Mitsubishi has finally announced the pricing for its all-electric i-MiEV city car. Perhaps you should be sitting down…
The Mitsubishi i-MiEV is a fully homologated production version of the regular four-seater Mitsubishi i city car. But whereas that car used a conventional petrol engine and cost around £10k, this version uses a set of lithium ion batteries and a 47kw electric motor to provide emissions-free urban motoring and costs, er…, £38,699.
Government grant doesn’t come close to providing an incentive
Even with a £5,000 Government Consumer Incentive Scheme grant (available against the price of qualifying electric and plug-in hybrid vehicles in 2011), the i-MiEV will still cost £33,699.
That’s nearly £2,000 more than a BMW 330d SE, £11,000 more than an entry-level and more than three times the price of a Smart ForTwo cdi.
Horribly expensive yes, but consider the running costs. Mitsubishi claims the i-MiEV will set you back just £115 in ‘juice’ over 12,000 miles, with each full charge lasting for around 80 miles and costing just 96p in electricity.
Other advantages to Mitsubishi i-MiEV ownership include low servicing costs (the motor has only four moving parts, compared with more than 300 in a typical internal combustion engine); road tax exemption; a reduced rate of VAT for domestic electricity; congestion charge exemption and free parking in many areas of London and other cities.
Meanwhile fleet and business users will benefit from first year capital allowances and zero benefit-in-kind company car tax. Mitsubishi also expects residual values to remain impressively high, since it believes demand is unlikely to keep up with supply ‘for several years to come’.
Mitsubishi bullish about success
Mitsubishi Motors UK’s managing director, Lance Bradley, said: ‘These are exciting times for the motor industry in the UK. This is the biggest change in the automotive industry since it began some one hundred years ago, so to be able to offer our zero emissions car for this price is a truly great achievement.’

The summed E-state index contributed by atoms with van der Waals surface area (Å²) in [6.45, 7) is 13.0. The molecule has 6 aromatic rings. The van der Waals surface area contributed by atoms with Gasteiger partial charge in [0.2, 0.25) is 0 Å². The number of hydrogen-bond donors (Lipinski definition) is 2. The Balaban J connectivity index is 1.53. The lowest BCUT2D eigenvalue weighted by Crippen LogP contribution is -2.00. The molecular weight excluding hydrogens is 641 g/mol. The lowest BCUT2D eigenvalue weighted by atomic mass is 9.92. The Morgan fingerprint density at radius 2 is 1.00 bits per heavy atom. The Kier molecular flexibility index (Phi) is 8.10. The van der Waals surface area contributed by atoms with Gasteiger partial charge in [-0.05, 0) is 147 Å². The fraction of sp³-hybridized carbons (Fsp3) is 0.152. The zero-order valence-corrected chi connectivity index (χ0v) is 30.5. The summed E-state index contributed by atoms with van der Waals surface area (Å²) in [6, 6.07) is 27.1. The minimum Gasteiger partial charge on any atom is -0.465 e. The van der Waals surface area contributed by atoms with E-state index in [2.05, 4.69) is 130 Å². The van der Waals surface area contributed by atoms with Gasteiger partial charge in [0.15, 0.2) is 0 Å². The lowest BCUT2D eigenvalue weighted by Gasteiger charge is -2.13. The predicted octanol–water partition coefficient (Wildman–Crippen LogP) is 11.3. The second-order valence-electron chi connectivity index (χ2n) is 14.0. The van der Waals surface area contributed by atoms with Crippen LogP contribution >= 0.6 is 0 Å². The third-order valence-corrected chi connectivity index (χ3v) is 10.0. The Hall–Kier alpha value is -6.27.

Well, we’ll see. But despite the seemingly steep pricing, Mitsubishi is bullish about its chances of success, rightly pointing out that unlike other soon-to-market electric vehicles – such as the Nissan Leaf – the i-MiEV is already well-proven in real world trials.
Speaking to Which? Car the company confirmed it plans to sell 500 i-MiEVs in the first year, with more production capacity available if required. A dedicated Mitsubishi Electric Vehicle Centre opened in London a month ago, and has already received 150 enquiries from business and private customers.
What do you get for the money?
The i-MiEV is certainly an eye-catching design (no pun intended), and will have full European Type Approval by the time it arrives here in January 2011.
A full charge takes just six hours using a regular 240-volt 13-amp socket, while 80% battery capacity can be achieved in just 30 minutes thanks to the onboard ‘rapid charger’. Top speed is rated at 81mph, servicing intervals are 12 months/12,500 miles, and the i-MiEV is sold with a three-year warranty.
It has just one gear, due to the electric motor drive, and produces no direct emissions at all (discounting those generated by the electricity supply used to recharge its batteries). There is also an ‘Energy-saving’ driving mode that reduces motor power to 18kw to make the battery last longer.
Standard equipment includes alloy wheels, air conditioning and six airbags. A range of ‘environmentally friendly and premium’ options offered includes biodegradable bamboo fibre floor mats, custom leather interiors and exterior graphic packs, such as the Union Jack motif in our pictures.
Peugeot and Citroen will both sell their own versions of the Mitsubishi i-MiEV soon, named iOn and C-Zero, respectively. We are expecting prices to be similarly steep.
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